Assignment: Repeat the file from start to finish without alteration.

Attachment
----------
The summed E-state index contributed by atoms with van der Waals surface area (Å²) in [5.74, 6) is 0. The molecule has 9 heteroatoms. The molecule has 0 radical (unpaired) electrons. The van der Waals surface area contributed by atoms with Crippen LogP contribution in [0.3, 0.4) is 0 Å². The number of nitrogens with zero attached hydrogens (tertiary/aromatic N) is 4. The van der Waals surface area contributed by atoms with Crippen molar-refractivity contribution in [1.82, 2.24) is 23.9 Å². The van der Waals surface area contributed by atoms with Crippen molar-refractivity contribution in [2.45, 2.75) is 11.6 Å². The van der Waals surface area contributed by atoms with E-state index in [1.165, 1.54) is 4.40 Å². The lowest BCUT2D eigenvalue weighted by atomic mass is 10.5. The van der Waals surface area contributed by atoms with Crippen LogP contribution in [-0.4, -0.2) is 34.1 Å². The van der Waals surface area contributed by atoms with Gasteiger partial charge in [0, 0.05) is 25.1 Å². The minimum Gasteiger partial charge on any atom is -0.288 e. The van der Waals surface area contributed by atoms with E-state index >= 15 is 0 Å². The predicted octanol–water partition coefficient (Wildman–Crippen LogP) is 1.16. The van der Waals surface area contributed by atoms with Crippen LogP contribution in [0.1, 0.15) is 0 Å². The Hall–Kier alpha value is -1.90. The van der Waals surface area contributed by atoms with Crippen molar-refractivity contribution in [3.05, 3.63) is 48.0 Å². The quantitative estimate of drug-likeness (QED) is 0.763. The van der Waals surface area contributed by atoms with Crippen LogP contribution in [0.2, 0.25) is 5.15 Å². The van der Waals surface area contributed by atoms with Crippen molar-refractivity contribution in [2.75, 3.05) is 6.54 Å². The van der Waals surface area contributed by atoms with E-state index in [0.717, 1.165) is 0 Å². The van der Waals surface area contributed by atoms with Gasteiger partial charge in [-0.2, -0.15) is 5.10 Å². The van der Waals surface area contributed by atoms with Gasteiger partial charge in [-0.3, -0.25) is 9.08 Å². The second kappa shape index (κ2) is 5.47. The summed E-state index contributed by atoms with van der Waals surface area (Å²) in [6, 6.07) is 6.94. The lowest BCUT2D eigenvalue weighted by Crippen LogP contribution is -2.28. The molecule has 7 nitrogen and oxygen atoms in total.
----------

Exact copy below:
The summed E-state index contributed by atoms with van der Waals surface area (Å²) in [5.74, 6) is 0. The molecule has 9 heteroatoms. The molecule has 0 radical (unpaired) electrons. The van der Waals surface area contributed by atoms with Crippen LogP contribution in [0.3, 0.4) is 0 Å². The number of nitrogens with zero attached hydrogens (tertiary/aromatic N) is 4. The van der Waals surface area contributed by atoms with Crippen molar-refractivity contribution in [1.82, 2.24) is 23.9 Å². The van der Waals surface area contributed by atoms with Crippen molar-refractivity contribution in [2.45, 2.75) is 11.6 Å². The van der Waals surface area contributed by atoms with E-state index in [1.165, 1.54) is 4.40 Å². The lowest BCUT2D eigenvalue weighted by atomic mass is 10.5. The van der Waals surface area contributed by atoms with Crippen LogP contribution in [-0.4, -0.2) is 34.1 Å². The van der Waals surface area contributed by atoms with Gasteiger partial charge in [0, 0.05) is 25.1 Å². The minimum Gasteiger partial charge on any atom is -0.288 e. The van der Waals surface area contributed by atoms with E-state index >= 15 is 0 Å². The predicted octanol–water partition coefficient (Wildman–Crippen LogP) is 1.16. The van der Waals surface area contributed by atoms with Crippen LogP contribution in [0.1, 0.15) is 0 Å². The Hall–Kier alpha value is -1.90. The van der Waals surface area contributed by atoms with Crippen molar-refractivity contribution in [3.05, 3.63) is 48.0 Å². The quantitative estimate of drug-likeness (QED) is 0.763. The van der Waals surface area contributed by atoms with Crippen LogP contribution in [0.2, 0.25) is 5.15 Å². The van der Waals surface area contributed by atoms with Crippen molar-refractivity contribution in [2.75, 3.05) is 6.54 Å². The van der Waals surface area contributed by atoms with E-state index in [0.717, 1.165) is 0 Å². The van der Waals surface area contributed by atoms with Gasteiger partial charge in [-0.2, -0.15) is 5.10 Å². The van der Waals surface area contributed by atoms with Gasteiger partial charge in [-0.3, -0.25) is 9.08 Å². The second kappa shape index (κ2) is 5.47. The summed E-state index contributed by atoms with van der Waals surface area (Å²) in [6, 6.07) is 6.94. The lowest BCUT2D eigenvalue weighted by Crippen LogP contribution is -2.28. The molecule has 7 nitrogen and oxygen atoms in total.